Wasps and hornets belong to the insect family Vespidae and like bees, they are of the insect order Hymenoptera.
In fact, it is believed that bees originally evolved from wasps, and indeed, bees and wasps are related.
Wasps (specifically the Common and German wasp) as well as hornets,
are predators of bees, and for this reason, they are generally
disliked by beekeepers.
During spring and summer is it not unusual for wasps to take honey bees for feeding to their carnivorous larvae - however, it should be said that wasps will happily take dead bees.
Honey bee workers die quite naturally, and these bees will be
ejected by the colony as it tidies the nest or hive in order to maintain
However, it has to be said that wasps will also, on occasion, take live bees whilst bees are out foraging and wasps are hunting. They are also attracted to honey and nectar stores.
If we are talking of a relatively small number, and a colony of thousands of honey bees, then certainly honey bees can repel and recover from a small scale wasp attack.
If a large number of wasps were to attack, that would be a different matter. Beekeepers may use methods such as wasp traps to prevent a disaster at the hands of wasps occurring at the hive.
However, it should be said that generally, wasps and hornets are
natural predators, and to some extent, honey bees have developed ways to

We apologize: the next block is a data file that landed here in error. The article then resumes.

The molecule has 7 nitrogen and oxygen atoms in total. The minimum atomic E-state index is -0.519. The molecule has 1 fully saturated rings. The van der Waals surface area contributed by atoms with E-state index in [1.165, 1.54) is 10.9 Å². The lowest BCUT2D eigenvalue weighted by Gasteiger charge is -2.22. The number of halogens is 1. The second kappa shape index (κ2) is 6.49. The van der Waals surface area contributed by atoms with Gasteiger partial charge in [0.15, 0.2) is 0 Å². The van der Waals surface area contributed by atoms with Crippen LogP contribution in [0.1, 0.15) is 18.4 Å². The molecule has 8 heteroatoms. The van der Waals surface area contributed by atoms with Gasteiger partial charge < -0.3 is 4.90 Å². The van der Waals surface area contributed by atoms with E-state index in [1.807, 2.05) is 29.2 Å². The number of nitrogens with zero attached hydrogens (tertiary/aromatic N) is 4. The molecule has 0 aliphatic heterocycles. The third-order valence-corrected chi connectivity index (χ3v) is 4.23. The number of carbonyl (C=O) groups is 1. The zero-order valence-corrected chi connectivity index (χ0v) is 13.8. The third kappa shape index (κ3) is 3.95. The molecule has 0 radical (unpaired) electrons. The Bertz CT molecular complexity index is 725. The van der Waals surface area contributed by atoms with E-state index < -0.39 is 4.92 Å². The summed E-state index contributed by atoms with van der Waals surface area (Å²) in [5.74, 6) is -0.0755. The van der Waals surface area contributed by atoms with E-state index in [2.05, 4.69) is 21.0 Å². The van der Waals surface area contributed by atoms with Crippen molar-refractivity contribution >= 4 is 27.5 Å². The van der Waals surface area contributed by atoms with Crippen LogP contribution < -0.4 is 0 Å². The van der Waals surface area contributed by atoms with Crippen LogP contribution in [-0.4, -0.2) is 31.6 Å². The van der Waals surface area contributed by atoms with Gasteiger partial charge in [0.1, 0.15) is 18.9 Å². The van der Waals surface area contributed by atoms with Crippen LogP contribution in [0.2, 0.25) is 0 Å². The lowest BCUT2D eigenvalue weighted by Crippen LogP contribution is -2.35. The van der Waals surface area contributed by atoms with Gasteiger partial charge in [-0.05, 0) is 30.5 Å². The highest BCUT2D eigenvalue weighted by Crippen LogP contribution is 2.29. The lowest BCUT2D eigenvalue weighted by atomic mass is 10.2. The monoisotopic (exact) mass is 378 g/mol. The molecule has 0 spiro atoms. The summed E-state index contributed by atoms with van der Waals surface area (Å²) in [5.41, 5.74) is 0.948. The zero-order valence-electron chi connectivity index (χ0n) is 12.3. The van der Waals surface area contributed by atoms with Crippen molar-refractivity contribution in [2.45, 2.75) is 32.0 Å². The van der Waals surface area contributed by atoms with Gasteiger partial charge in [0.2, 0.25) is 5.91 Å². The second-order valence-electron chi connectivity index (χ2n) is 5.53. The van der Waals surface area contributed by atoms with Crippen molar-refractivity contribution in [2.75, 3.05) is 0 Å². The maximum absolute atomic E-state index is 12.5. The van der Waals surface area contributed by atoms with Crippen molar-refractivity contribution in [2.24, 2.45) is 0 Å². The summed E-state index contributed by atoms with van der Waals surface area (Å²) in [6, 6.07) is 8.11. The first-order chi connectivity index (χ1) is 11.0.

ward them off. Honey bees may not always win the battle, however!
New research suggests honey bees send warning signals to hornets to indicate that they have been seen!
“An ‘I see you’ prey–predator signal between the Asian honeybee, Apis
cerana, and the hornet, Vespa velutina “– by Ken Tan, Zhenwei Wang, Hua
Li, Shuang Yang, Zongwen Hu, Gerald Kastberger, Benjamin P. Oldroyd -
published February 2012 in Animal Behaviour.
The signal involves the guard bees simultaneously vibrating their abdomens to create a ‘shaking signal’.
In effect, what is produced is a
‘Mexican Wave’ of shaking honey bees, which warns the hornet to back
off. If, however, the hornet should land too close to the entrance of
the honey bee hive or nest, about 500 guard bees will pounce on the
hornet, and kill it.
How do hornets respond to this signal?
They retreat! However, it’s not all great for bees, since the hornets then target single bees in flight! See the scientific study.
The two lovely photographs of a hornet on this page were sent by Valerie Ferman, and were taken in France in Autumn 2011.
And what about wasps?
It’s down to numbers. As stated earlier, a single wasp will be dealt with by a colony of honey bees very easily, however, if the wasps outnumber the honey bees, the wasps will attack and kill them.
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